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Biggest Hollywood strike in decades: SAG-AFTRA walks out after negotiations collapse


Hollywood actors have gone on strike - the biggest strike to hit the film and TV industry in decades.


FRAN DRESCHER: The jig is up, AMPTP. We stand tall. You have to wake up and smell the coffee. We are labor, and we stand tall. And we demand respect.

FLORIDO: That's actor Fran Drescher calling out the Alliance of Motion Picture and Television Producers, the group that represents major studios and streamers. Drescher is now president of SAG-AFTRA. The union walked out today after negotiations with the studios collapsed. The strike by SAG-AFTRA's performers on top of an ongoing strike by Hollywood writers means Hollywood is effectively shut down. I want to bring in Duncan Crabtree-Ireland. He's national executive director and chief negotiator for SAG-AFTRA. He has been key in these talks. And I'd like to first mention that NPR employees are also members of SAG-AFTRA, but we are not on strike because broadcast journalists are covered under a different contract. That said, Duncan Crabtree-Ireland, can you give us the top reason that negotiations with the studios have fallen through?

DUNCAN CRABTREE-IRELAND: Sure. And thanks for having me on, Adrian. Yeah, the top reason really is that the companies have been unwilling to engage on the key issues that are the center of these negotiations, whether it's their refusal to agree to increases in minimum salaries to make sure that our members are making the - you know, not making less money today than they were making in 2020, whether it's the insistence on ignoring our proposals regarding sharing money in the streaming world or whether it's their insistence on proposals in artificial intelligence that really don't provide the kind of protection that our members expect and need against the unrestrained use of that technology.

FLORIDO: I'm looking at the statement that the group representing studios in these contract negotiations has just put out, and they say that this strike is your fault, that you've walked away from their offer of big pay increases - the most in 35 years, according to them - a 76% increase in the residuals that actors will earn from streaming services, improvements to health and pension plans. And they say that they are offering protections against artificial intelligence in the industry. What do you say to that?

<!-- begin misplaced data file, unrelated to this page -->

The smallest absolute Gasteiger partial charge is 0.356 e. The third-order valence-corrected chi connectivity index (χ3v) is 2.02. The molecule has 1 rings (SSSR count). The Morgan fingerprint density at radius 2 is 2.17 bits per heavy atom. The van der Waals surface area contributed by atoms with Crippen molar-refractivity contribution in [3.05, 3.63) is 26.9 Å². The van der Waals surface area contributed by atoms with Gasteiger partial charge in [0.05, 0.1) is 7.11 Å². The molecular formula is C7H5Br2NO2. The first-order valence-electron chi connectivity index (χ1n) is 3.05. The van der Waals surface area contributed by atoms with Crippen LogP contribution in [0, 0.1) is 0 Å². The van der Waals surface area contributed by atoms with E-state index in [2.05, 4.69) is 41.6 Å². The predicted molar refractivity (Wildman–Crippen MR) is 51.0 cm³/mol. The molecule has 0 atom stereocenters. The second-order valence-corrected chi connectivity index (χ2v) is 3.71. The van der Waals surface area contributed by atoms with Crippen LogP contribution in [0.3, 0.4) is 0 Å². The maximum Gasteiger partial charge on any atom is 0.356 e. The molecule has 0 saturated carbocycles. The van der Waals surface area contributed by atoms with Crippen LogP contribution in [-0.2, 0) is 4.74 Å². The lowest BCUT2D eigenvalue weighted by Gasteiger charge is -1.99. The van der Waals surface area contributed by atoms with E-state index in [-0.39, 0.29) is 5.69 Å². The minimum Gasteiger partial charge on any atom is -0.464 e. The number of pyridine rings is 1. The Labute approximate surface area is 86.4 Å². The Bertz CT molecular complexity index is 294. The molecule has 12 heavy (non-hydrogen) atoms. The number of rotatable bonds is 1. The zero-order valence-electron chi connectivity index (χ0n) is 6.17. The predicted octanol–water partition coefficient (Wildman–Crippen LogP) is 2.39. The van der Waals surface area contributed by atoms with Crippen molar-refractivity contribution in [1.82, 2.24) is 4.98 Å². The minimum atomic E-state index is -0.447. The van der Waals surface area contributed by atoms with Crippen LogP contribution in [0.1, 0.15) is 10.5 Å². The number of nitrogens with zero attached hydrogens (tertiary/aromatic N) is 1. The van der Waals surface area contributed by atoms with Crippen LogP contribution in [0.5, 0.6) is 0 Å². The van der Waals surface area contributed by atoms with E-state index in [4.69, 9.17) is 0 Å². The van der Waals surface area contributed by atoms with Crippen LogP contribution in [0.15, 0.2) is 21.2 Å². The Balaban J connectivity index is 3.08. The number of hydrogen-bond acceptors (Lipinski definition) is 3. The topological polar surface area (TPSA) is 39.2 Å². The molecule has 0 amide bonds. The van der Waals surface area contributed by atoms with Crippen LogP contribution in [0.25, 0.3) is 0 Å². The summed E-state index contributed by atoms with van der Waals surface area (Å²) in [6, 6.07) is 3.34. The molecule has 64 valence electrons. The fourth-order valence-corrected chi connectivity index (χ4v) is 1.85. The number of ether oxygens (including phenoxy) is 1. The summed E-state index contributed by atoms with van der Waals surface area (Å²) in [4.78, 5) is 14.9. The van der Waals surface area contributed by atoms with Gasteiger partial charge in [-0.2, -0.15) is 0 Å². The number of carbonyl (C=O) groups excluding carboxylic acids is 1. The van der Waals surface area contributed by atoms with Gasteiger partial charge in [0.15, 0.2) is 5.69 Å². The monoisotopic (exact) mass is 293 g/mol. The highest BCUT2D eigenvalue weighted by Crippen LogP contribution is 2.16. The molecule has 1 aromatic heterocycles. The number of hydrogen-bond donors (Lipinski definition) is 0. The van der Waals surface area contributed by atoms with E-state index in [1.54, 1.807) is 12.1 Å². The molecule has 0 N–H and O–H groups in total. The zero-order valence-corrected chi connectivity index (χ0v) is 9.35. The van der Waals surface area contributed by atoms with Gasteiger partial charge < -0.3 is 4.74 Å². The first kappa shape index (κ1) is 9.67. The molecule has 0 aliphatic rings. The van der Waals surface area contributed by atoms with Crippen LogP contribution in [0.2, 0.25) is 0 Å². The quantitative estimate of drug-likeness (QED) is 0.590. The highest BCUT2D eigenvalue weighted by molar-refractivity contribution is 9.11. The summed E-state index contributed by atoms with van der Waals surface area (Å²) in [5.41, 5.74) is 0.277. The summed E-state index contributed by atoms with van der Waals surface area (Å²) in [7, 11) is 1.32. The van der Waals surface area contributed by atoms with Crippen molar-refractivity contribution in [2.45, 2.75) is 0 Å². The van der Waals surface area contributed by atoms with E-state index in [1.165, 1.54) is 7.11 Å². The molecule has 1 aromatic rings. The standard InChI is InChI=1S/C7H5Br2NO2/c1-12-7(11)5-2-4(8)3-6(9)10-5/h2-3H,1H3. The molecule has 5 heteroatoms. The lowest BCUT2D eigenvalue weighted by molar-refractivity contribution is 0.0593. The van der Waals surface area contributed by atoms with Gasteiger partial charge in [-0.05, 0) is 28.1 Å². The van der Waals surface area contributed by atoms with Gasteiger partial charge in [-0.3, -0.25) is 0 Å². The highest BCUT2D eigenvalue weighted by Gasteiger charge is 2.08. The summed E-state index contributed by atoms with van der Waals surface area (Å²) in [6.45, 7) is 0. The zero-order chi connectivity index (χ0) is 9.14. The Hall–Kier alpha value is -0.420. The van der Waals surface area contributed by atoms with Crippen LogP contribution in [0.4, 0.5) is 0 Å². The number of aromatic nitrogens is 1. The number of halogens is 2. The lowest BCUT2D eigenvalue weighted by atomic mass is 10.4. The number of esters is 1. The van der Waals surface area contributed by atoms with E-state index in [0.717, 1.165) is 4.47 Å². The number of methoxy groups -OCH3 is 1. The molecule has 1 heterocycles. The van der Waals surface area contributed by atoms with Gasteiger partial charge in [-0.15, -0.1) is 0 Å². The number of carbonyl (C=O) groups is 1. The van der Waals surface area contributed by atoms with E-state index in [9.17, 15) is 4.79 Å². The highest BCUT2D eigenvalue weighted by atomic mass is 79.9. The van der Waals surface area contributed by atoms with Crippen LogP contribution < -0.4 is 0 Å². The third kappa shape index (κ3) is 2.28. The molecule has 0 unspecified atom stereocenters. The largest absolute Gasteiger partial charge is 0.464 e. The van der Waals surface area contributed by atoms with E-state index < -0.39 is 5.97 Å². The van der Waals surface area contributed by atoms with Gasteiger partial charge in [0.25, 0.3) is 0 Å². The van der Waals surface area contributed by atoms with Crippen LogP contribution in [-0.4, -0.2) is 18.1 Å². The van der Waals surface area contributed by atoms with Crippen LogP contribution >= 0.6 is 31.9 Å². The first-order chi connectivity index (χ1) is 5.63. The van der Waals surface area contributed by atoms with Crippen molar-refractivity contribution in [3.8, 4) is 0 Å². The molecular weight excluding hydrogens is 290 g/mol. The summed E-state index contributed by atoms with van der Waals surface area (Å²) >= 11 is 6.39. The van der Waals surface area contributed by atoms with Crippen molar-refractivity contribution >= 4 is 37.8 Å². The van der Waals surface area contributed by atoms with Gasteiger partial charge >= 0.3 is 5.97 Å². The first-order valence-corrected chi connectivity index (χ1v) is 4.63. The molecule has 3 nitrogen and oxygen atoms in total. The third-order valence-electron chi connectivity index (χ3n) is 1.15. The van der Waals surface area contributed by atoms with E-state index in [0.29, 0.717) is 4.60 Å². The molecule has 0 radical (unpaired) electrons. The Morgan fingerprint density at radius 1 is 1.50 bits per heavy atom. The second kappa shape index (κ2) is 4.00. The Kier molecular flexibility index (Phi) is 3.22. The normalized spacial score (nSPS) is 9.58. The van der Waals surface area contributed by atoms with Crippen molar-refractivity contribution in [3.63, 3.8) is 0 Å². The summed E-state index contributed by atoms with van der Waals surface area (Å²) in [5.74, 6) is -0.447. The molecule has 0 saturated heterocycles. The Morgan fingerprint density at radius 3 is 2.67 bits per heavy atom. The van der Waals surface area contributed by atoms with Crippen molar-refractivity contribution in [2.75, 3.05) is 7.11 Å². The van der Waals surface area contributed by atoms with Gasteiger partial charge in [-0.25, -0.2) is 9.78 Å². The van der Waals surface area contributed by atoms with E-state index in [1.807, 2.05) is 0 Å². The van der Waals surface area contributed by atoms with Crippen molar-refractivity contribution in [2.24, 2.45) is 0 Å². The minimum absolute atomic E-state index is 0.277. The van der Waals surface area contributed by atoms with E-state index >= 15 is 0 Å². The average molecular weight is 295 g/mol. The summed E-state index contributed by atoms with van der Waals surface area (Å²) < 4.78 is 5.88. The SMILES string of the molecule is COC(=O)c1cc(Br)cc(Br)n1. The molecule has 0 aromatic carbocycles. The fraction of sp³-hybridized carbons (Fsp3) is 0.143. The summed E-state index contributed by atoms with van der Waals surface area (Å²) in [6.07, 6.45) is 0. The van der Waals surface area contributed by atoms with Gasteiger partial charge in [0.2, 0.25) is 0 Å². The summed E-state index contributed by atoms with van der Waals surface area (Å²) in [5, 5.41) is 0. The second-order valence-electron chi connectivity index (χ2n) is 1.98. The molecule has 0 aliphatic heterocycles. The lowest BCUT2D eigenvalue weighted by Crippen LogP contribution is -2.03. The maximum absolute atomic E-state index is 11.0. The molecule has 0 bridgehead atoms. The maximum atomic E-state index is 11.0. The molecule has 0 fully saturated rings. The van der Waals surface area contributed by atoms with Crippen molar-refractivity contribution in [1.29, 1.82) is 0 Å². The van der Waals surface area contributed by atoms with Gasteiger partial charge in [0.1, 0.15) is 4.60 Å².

CRABTREE-IRELAND: Well, I say that's a whole bunch of spin that's just not accurate. I mean, one of the so-called protections that they offered us two days ago in artificial intelligence is that our background actor members would work for one day, get paid for one day, have their bodies scanned, and then the company would have the right to use that scan not just for that project, but for any project ever in the future, for eternity, without any consent and without any compensation. So if that's the kind of protections that they're offering in artificial intelligence, then I think we are going to have to think again. And as far as these so-called, you know, amazing wage increases, they're offering a 5% wage increase in the first year, which doesn't account for inflation in any way, as any of us who are out here working for a living know. And so our members will be behind the times. They will be working in 2026 for less money than - in real dollars than they made in 2020. It's just not true.

FLORIDO: As I said earlier, this strike is the biggest to hit Hollywood in decades. And if previous strikes are a guide, this could cost the industry billions of dollars. Many of your actors are not high-paid actors. Like you said, you're working actors.


FLORIDO: So how is SAG-AFTRA planning to mitigate the impact of this strike on your membership?

CRABTREE-IRELAND: Well, first of all, our members know precisely the risk that we're taking in doing - in going on strike. And it's a risk that is worth taking because what we're fighting for is existential. It's the protection from AI. It's basic fairness. It's economic fairness. And so our members - you know, they are ready. That's demonstrated by the 98% yes vote we received on our strike authorization from a larger turnout than we've ever had in the history of this union. As far as what the union's going to do to help our members, we have an emergency assistance fund that's set up through our foundation, and our members will have recourse in the event of that. But the harm caused by this strike is going to be significant. But the companies have the key. They could have signed the deal yesterday, and they can come back to the table anytime.

FLORIDO: I've been speaking with Duncan Crabtree-Ireland, national executive director and chief negotiator for SAG-AFTRA. Thanks for your time.

CRABTREE-IRELAND: Thank you, Adrian. Transcript provided by NPR, Copyright NPR.

NPR transcripts are created on a rush deadline by an NPR contractor. This text may not be in its final form and may be updated or revised in the future. Accuracy and availability may vary. The authoritative record of NPR’s programming is the audio record.

Ashley Brown
Ashley Brown is a senior editor for All Things Considered.
Carol Klinger
Adrian Florido
Adrian Florido is a national correspondent for NPR covering race and identity in America.